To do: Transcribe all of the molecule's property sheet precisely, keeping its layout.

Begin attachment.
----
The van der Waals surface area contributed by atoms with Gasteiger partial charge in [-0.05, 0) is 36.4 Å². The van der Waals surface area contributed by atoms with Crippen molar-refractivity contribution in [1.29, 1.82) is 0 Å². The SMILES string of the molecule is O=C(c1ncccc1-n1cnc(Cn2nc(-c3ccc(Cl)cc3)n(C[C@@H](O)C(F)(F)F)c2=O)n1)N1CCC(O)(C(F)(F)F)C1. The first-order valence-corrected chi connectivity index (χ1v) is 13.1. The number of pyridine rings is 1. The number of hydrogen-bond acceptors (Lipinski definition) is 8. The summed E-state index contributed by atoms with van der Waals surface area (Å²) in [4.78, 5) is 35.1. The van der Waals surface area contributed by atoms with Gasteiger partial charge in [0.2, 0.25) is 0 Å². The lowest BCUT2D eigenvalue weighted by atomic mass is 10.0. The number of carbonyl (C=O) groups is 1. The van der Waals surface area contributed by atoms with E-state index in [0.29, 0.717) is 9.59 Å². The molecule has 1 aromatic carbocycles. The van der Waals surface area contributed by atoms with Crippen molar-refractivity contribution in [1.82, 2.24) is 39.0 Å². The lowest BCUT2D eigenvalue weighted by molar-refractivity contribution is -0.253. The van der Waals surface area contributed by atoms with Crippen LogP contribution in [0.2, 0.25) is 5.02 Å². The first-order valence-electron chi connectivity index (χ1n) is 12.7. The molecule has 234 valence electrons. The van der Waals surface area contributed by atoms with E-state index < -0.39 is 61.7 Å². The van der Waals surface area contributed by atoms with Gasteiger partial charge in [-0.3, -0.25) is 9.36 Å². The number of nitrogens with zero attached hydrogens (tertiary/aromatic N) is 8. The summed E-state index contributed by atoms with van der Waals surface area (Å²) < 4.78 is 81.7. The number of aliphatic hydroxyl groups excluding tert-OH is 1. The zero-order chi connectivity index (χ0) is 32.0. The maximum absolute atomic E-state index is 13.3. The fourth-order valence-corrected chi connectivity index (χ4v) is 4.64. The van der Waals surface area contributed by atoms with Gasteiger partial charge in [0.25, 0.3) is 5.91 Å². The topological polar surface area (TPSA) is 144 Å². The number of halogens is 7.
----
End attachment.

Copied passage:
The van der Waals surface area contributed by atoms with Gasteiger partial charge in [-0.05, 0) is 36.4 Å². The van der Waals surface area contributed by atoms with Crippen molar-refractivity contribution in [1.29, 1.82) is 0 Å². The SMILES string of the molecule is O=C(c1ncccc1-n1cnc(Cn2nc(-c3ccc(Cl)cc3)n(C[C@@H](O)C(F)(F)F)c2=O)n1)N1CCC(O)(C(F)(F)F)C1. The first-order valence-corrected chi connectivity index (χ1v) is 13.1. The number of pyridine rings is 1. The number of hydrogen-bond acceptors (Lipinski definition) is 8. The summed E-state index contributed by atoms with van der Waals surface area (Å²) in [4.78, 5) is 35.1. The van der Waals surface area contributed by atoms with Gasteiger partial charge in [0.2, 0.25) is 0 Å². The lowest BCUT2D eigenvalue weighted by atomic mass is 10.0. The number of carbonyl (C=O) groups is 1. The van der Waals surface area contributed by atoms with E-state index in [0.29, 0.717) is 9.59 Å². The molecule has 1 aromatic carbocycles. The van der Waals surface area contributed by atoms with Crippen molar-refractivity contribution in [1.82, 2.24) is 39.0 Å². The lowest BCUT2D eigenvalue weighted by molar-refractivity contribution is -0.253. The van der Waals surface area contributed by atoms with Crippen LogP contribution in [0.2, 0.25) is 5.02 Å². The first-order valence-electron chi connectivity index (χ1n) is 12.7. The molecule has 234 valence electrons. The van der Waals surface area contributed by atoms with E-state index < -0.39 is 61.7 Å². The van der Waals surface area contributed by atoms with Gasteiger partial charge in [-0.3, -0.25) is 9.36 Å². The number of nitrogens with zero attached hydrogens (tertiary/aromatic N) is 8. The summed E-state index contributed by atoms with van der Waals surface area (Å²) < 4.78 is 81.7. The number of aliphatic hydroxyl groups excluding tert-OH is 1. The zero-order chi connectivity index (χ0) is 32.0. The maximum absolute atomic E-state index is 13.3. The fourth-order valence-corrected chi connectivity index (χ4v) is 4.64. The van der Waals surface area contributed by atoms with Gasteiger partial charge in [0.25, 0.3) is 5.91 Å². The topological polar surface area (TPSA) is 144 Å². The number of halogens is 7.